Black Glasses Like Clark Kent
A GI’s Secret From Postwar Japan
Graywolf Press: 226 pp., $14 paper
GROWING up with her larger-than-life uncle, Terese Svoboda heard many stories about his stint as an MP in the 8th Army stockade in 1946. In 2004, reports from Abu Ghraib helped push him into a depression, and the idea of his niece writing about his experiences provided a lifeline. Svoboda listened to the tapes he made, but much remained mysterious. The stockade was a facility “for punishing and attempting to reform criminals within the military,” the largest in Asia. At some point it became too crowded, and the officer in charge announced that prisoners sentenced to death would have to be executed. After her uncle’s suicide, Svoboda tries to understand the causes of his 60-year battle with post-traumatic stress. She travels to Japan; she pores over documents. The result is this complex, unresolved, beautiful story.
Love and Consequences
A Memoir of Hope and Survival
Margaret B. Jones
Riverhead Books: 296 pp., $24.95
AT age 5, Margaret B. Jones, part white, part Native American, was taken from her suburban Southern California home after she came to school bleeding from what the teachers and social workers assumed was a sexual assault. She spent three years in foster care before landing with “Big Mom,” a hard-working black woman raising four grandchildren in South Central Los Angeles. It didn’t take long for Jones to fall in with the Bloods, the dominant gang in her neighborhood. When she turned 12, a gang leader named Kraziak paid her to help sell drugs. She was “eager to earn my own money toward the flame-red Nike Cortez with fat laces that everyone else wore, but even more excited to prove myself worthy of wearing the affiliated color and moving up in the ranks.” Over the next few years, she saw Kraziak and many other friends and gang members killed. She finally escaped to college in Oregon and now works with International Brother/SisterHood to end gang violence. What makes her memoir different is her loyalty to the language, the sense of community, the tight bonds she formed with her gang. Her message: Only by acknowledging the appeal of gangs and the needs of those who join will any hope of reducing gang violence be realized.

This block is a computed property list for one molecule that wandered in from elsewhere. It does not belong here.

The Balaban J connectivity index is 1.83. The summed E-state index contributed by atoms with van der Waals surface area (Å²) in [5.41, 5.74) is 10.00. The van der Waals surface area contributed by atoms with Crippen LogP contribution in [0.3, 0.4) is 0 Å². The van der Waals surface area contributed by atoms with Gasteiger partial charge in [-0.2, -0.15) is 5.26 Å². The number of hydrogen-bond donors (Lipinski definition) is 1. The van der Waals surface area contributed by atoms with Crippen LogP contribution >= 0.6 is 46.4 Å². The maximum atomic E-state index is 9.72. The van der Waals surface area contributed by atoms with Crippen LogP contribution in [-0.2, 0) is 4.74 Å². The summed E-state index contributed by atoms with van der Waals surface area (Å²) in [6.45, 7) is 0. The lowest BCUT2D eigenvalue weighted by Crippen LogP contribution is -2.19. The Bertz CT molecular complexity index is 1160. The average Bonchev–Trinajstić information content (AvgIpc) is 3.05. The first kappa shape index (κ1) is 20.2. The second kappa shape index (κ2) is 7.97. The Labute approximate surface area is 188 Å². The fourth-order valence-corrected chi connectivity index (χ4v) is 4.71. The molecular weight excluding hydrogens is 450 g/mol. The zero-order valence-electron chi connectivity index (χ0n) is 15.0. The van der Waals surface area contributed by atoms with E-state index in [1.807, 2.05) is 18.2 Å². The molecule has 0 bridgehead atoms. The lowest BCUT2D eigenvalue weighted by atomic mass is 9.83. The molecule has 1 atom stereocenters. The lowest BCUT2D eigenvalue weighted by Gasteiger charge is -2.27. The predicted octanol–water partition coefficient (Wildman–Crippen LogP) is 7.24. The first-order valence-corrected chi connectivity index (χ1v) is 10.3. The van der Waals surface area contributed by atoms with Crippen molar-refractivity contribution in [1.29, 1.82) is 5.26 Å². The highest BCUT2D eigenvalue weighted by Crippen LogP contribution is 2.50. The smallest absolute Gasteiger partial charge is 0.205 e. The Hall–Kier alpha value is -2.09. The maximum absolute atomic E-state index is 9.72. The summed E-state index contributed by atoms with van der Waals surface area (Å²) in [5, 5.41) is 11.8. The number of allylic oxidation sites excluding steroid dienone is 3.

Ecco: 224 pp., $23.95
THESE notebooks are Campbell McGrath’s record of the passing seasons in a year. They contain odes to blueberries (“a democracy of spheres”), beer and bureaucrats (“pallid eyeballs / immured / in fluorescent cubicles”), tributes to Whitman and Rilke. “The world has flooded over me,” the poet writes, and sometimes (as in the poem titled “September 11") it feels this way to read his work. But more often a feeling of calm descends: “Breakfast: two clementines and a blueberry yogurt while reading Neruda on the porch,” he writes in one of the many prose-poems in this collection.
Tension comes only from the poet’s effort to live in time, to record the quality of colors in Chicago, to notice the way his body feels in different places: “Trapped in the body of sleep I remain / a man. / (Ocelot, narwhal, chimp.)”